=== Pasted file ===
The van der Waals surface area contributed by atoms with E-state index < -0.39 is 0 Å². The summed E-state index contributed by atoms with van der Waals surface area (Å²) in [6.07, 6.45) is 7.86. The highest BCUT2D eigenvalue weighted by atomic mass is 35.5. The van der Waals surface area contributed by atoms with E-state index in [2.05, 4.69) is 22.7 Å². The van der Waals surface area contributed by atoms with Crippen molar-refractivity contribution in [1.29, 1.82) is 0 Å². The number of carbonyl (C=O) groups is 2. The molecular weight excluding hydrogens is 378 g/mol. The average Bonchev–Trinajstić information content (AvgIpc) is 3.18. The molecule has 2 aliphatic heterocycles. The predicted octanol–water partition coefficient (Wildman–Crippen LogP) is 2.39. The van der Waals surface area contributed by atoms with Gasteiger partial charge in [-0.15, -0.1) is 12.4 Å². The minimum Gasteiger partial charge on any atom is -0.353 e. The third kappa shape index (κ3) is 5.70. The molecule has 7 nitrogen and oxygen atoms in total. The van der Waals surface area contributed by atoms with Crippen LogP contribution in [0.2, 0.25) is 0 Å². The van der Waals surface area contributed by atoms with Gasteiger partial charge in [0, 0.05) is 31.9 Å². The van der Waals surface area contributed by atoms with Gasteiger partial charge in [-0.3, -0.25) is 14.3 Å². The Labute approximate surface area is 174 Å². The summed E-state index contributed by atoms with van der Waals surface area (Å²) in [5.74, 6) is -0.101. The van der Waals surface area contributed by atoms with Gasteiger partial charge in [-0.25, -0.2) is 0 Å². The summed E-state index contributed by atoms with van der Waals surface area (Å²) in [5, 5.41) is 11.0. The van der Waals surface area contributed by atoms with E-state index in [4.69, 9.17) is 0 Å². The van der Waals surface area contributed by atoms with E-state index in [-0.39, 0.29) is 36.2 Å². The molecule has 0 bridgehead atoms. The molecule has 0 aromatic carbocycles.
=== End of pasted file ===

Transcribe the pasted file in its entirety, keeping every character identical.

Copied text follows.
The van der Waals surface area contributed by atoms with E-state index < -0.39 is 0 Å². The summed E-state index contributed by atoms with van der Waals surface area (Å²) in [6.07, 6.45) is 7.86. The highest BCUT2D eigenvalue weighted by atomic mass is 35.5. The van der Waals surface area contributed by atoms with E-state index in [2.05, 4.69) is 22.7 Å². The van der Waals surface area contributed by atoms with Crippen molar-refractivity contribution in [1.29, 1.82) is 0 Å². The number of carbonyl (C=O) groups is 2. The molecular weight excluding hydrogens is 378 g/mol. The average Bonchev–Trinajstić information content (AvgIpc) is 3.18. The molecule has 2 aliphatic heterocycles. The predicted octanol–water partition coefficient (Wildman–Crippen LogP) is 2.39. The van der Waals surface area contributed by atoms with Gasteiger partial charge in [-0.15, -0.1) is 12.4 Å². The minimum Gasteiger partial charge on any atom is -0.353 e. The third kappa shape index (κ3) is 5.70. The molecule has 7 nitrogen and oxygen atoms in total. The van der Waals surface area contributed by atoms with Crippen LogP contribution in [0.2, 0.25) is 0 Å². The van der Waals surface area contributed by atoms with Gasteiger partial charge in [0, 0.05) is 31.9 Å². The van der Waals surface area contributed by atoms with Gasteiger partial charge in [-0.3, -0.25) is 14.3 Å². The Labute approximate surface area is 174 Å². The summed E-state index contributed by atoms with van der Waals surface area (Å²) in [5.74, 6) is -0.101. The van der Waals surface area contributed by atoms with Gasteiger partial charge in [-0.25, -0.2) is 0 Å². The summed E-state index contributed by atoms with van der Waals surface area (Å²) in [5, 5.41) is 11.0. The van der Waals surface area contributed by atoms with E-state index in [4.69, 9.17) is 0 Å². The van der Waals surface area contributed by atoms with E-state index in [-0.39, 0.29) is 36.2 Å². The molecule has 0 bridgehead atoms. The molecule has 0 aromatic carbocycles.